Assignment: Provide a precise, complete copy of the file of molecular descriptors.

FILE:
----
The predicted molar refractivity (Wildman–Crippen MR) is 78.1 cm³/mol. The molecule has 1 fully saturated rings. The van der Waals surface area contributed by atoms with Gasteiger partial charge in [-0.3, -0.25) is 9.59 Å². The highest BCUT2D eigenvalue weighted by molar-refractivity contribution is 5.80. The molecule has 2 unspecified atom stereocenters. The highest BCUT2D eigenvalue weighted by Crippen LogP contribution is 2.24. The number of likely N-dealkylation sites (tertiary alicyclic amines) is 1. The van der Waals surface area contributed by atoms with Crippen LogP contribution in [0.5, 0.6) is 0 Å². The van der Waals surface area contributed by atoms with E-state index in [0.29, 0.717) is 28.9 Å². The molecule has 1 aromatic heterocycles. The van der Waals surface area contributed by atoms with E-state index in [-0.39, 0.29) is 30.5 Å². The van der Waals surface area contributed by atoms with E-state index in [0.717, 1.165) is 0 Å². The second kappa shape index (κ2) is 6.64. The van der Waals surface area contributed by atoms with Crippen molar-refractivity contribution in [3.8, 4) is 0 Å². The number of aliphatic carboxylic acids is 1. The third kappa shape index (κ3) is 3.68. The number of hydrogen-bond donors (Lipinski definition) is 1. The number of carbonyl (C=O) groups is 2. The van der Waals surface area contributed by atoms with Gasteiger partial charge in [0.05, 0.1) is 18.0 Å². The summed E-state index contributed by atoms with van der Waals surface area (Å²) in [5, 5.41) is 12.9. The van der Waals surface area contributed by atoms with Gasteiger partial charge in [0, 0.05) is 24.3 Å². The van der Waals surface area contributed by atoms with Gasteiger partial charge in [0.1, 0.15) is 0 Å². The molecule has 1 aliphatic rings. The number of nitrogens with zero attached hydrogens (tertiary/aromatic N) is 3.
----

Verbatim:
The predicted molar refractivity (Wildman–Crippen MR) is 78.1 cm³/mol. The molecule has 1 fully saturated rings. The van der Waals surface area contributed by atoms with Gasteiger partial charge in [-0.3, -0.25) is 9.59 Å². The highest BCUT2D eigenvalue weighted by molar-refractivity contribution is 5.80. The molecule has 2 unspecified atom stereocenters. The highest BCUT2D eigenvalue weighted by Crippen LogP contribution is 2.24. The number of likely N-dealkylation sites (tertiary alicyclic amines) is 1. The van der Waals surface area contributed by atoms with Crippen LogP contribution in [0.5, 0.6) is 0 Å². The van der Waals surface area contributed by atoms with E-state index in [0.29, 0.717) is 28.9 Å². The molecule has 1 aromatic heterocycles. The van der Waals surface area contributed by atoms with E-state index in [-0.39, 0.29) is 30.5 Å². The van der Waals surface area contributed by atoms with E-state index in [0.717, 1.165) is 0 Å². The second kappa shape index (κ2) is 6.64. The van der Waals surface area contributed by atoms with Crippen molar-refractivity contribution in [3.8, 4) is 0 Å². The number of aliphatic carboxylic acids is 1. The third kappa shape index (κ3) is 3.68. The number of hydrogen-bond donors (Lipinski definition) is 1. The number of carbonyl (C=O) groups is 2. The van der Waals surface area contributed by atoms with Gasteiger partial charge in [0.05, 0.1) is 18.0 Å². The summed E-state index contributed by atoms with van der Waals surface area (Å²) in [5, 5.41) is 12.9. The van der Waals surface area contributed by atoms with Gasteiger partial charge in [0, 0.05) is 24.3 Å². The van der Waals surface area contributed by atoms with Gasteiger partial charge in [0.1, 0.15) is 0 Å². The molecule has 1 aliphatic rings. The number of nitrogens with zero attached hydrogens (tertiary/aromatic N) is 3.